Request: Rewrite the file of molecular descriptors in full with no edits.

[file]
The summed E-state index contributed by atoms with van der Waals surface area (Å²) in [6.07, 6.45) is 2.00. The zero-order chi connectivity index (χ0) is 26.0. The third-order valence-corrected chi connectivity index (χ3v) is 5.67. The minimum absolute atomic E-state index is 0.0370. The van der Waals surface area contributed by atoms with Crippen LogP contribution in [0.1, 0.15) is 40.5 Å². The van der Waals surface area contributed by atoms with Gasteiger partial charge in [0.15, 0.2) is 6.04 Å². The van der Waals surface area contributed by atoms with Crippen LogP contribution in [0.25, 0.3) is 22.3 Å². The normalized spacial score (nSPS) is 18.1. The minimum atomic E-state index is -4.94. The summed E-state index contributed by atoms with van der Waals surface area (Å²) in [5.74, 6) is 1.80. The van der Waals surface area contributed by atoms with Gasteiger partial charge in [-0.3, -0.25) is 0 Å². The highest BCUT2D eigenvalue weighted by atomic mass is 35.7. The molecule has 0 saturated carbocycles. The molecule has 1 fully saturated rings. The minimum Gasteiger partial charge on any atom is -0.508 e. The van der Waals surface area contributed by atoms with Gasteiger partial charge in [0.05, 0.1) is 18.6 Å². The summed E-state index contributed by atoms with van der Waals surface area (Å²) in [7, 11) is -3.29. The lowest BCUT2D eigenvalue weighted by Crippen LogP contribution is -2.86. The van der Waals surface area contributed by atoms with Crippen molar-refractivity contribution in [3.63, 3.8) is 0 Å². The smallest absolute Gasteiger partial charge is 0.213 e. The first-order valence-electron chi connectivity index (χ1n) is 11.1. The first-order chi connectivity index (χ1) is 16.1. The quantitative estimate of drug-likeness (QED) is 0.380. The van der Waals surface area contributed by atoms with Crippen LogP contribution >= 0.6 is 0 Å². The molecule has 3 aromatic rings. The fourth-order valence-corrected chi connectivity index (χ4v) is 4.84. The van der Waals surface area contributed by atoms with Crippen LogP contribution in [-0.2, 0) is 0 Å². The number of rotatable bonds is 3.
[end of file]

The summed E-state index contributed by atoms with van der Waals surface area (Å²) in [6.07, 6.45) is 2.00. The zero-order chi connectivity index (χ0) is 26.0. The third-order valence-corrected chi connectivity index (χ3v) is 5.67. The minimum absolute atomic E-state index is 0.0370. The van der Waals surface area contributed by atoms with Crippen LogP contribution in [0.1, 0.15) is 40.5 Å². The van der Waals surface area contributed by atoms with Gasteiger partial charge in [0.15, 0.2) is 6.04 Å². The van der Waals surface area contributed by atoms with Crippen LogP contribution in [0.25, 0.3) is 22.3 Å². The normalized spacial score (nSPS) is 18.1. The minimum atomic E-state index is -4.94. The summed E-state index contributed by atoms with van der Waals surface area (Å²) in [5.74, 6) is 1.80. The van der Waals surface area contributed by atoms with Gasteiger partial charge in [-0.3, -0.25) is 0 Å². The highest BCUT2D eigenvalue weighted by atomic mass is 35.7. The molecule has 0 saturated carbocycles. The molecule has 1 fully saturated rings. The minimum Gasteiger partial charge on any atom is -0.508 e. The van der Waals surface area contributed by atoms with Gasteiger partial charge in [0.05, 0.1) is 18.6 Å². The summed E-state index contributed by atoms with van der Waals surface area (Å²) in [7, 11) is -3.29. The lowest BCUT2D eigenvalue weighted by Crippen LogP contribution is -2.86. The van der Waals surface area contributed by atoms with Crippen molar-refractivity contribution in [3.63, 3.8) is 0 Å². The smallest absolute Gasteiger partial charge is 0.213 e. The first-order valence-electron chi connectivity index (χ1n) is 11.1. The first-order chi connectivity index (χ1) is 16.1. The quantitative estimate of drug-likeness (QED) is 0.380. The van der Waals surface area contributed by atoms with Crippen LogP contribution >= 0.6 is 0 Å². The molecule has 3 aromatic rings. The fourth-order valence-corrected chi connectivity index (χ4v) is 4.84. The van der Waals surface area contributed by atoms with Crippen LogP contribution in [-0.2, 0) is 0 Å². The number of rotatable bonds is 3.